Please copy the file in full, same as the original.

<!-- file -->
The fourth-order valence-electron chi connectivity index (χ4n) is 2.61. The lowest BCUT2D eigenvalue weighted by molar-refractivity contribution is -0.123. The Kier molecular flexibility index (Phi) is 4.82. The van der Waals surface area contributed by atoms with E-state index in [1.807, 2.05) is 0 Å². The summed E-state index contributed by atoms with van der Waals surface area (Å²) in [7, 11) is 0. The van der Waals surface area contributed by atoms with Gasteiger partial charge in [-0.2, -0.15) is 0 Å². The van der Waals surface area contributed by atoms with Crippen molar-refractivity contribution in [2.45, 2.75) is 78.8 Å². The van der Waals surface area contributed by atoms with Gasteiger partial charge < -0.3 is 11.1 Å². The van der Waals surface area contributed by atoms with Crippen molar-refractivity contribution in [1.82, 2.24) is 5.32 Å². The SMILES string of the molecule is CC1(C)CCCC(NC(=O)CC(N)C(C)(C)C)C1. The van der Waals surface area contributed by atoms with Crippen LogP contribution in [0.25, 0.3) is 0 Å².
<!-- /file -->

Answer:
The fourth-order valence-electron chi connectivity index (χ4n) is 2.61. The lowest BCUT2D eigenvalue weighted by molar-refractivity contribution is -0.123. The Kier molecular flexibility index (Phi) is 4.82. The van der Waals surface area contributed by atoms with E-state index in [1.807, 2.05) is 0 Å². The summed E-state index contributed by atoms with van der Waals surface area (Å²) in [7, 11) is 0. The van der Waals surface area contributed by atoms with Gasteiger partial charge in [-0.2, -0.15) is 0 Å². The van der Waals surface area contributed by atoms with Crippen molar-refractivity contribution in [2.45, 2.75) is 78.8 Å². The van der Waals surface area contributed by atoms with Gasteiger partial charge < -0.3 is 11.1 Å². The van der Waals surface area contributed by atoms with Crippen molar-refractivity contribution in [1.82, 2.24) is 5.32 Å². The SMILES string of the molecule is CC1(C)CCCC(NC(=O)CC(N)C(C)(C)C)C1. The van der Waals surface area contributed by atoms with Crippen LogP contribution in [0.25, 0.3) is 0 Å².